The land and the soil are our first dwelling, as attested by the moon and the water.
A primary focus of our plan centreing on the community’s and proposed space’s
relationship to land, our design leverages landscape as a prominent piece of the proposal,
carefully responding to seasonal climate conditions and precipitation extremes. Fitting our project to the site context and conditions, Three-moon Pavilion prioritizes the flexibility and security necessitated by the project’s programming, consisting of 2 separated structures, maintaining visibility and awareness of goings-on from throughout the site, while allowing simultaneous intensive programming to occur independently from the other. Embracing clay bricks allows the undulation of Three-moon Pavilion walls, corresponding to envisaged
programming within the space and ensuring visibility and interactivity through the site, while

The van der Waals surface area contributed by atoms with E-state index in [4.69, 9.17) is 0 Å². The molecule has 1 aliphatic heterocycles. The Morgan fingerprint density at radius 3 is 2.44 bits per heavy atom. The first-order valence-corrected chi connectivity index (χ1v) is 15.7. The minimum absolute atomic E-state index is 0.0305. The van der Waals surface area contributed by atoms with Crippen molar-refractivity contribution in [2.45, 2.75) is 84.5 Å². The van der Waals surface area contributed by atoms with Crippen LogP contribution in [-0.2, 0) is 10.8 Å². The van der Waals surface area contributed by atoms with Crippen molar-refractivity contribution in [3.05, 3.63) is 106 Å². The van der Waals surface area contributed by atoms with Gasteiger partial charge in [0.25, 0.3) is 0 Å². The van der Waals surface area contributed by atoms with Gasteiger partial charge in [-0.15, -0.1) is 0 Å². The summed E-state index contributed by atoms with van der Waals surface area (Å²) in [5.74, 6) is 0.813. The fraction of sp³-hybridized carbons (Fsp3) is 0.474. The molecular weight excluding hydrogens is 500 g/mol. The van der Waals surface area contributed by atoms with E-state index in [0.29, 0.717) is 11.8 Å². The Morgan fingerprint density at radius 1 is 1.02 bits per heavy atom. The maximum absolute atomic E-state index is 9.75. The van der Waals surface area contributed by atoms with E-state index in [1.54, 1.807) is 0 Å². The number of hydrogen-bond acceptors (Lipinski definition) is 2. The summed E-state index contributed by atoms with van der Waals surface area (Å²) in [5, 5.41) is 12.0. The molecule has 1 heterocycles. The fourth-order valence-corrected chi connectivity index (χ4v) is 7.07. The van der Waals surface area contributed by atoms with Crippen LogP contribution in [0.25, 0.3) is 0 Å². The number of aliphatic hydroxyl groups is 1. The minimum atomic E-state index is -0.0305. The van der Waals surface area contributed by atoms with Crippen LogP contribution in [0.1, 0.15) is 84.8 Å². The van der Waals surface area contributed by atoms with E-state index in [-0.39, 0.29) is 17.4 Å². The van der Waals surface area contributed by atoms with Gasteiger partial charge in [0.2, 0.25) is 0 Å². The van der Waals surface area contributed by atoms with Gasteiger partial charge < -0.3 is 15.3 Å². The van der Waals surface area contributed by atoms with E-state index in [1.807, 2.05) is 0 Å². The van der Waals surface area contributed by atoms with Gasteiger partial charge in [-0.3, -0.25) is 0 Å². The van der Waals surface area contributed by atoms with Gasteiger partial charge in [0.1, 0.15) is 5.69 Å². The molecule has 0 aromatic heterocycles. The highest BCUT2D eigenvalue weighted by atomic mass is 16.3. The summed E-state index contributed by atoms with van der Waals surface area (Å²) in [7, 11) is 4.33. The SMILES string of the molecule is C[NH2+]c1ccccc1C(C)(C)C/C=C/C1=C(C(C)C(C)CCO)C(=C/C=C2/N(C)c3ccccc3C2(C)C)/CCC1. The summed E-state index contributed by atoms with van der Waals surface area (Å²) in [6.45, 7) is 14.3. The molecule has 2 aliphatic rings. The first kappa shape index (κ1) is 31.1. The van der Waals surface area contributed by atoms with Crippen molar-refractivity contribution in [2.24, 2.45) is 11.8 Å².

encouraging necessary ventilation. Working to engage the site’s entirety as pleasurable and
useful space, we chose to carefully afforest the site using significant indigenous species,
including baobab, jujube, acacia, rosewood, and bamboo, cooling the site during the arid
months and helping absorb rainwater through monsoon season, abating local soil erosion
and desertification. Playing with the same factors, a number of stepped and graded pools
are embedded within the landscape, sized to act flexibly as arrangements for gathering and
discussion, rest and play, as they collect and perspire precipitation. Security was prioritized
through the project, with visibility maintained through the site.
Building atop raised clay pedestals, Three-moon Pavilion uses clay bricks for undulating walls that organize the house and ensure visibility throughout. The thatch roof is held up by a small number of larger wod columns that meet the ground plane, as well as smaller columns of local trunk that intersect with and pierce the brick wall, the bricks at these points cast to accommodate the column. The thatch roof is framed from the columns using bamboo vulgaris, and crossed with wild bamboo that together support the densely layered straw thatch. The ponds and site grading employ loose shells for their decorative and draining properties.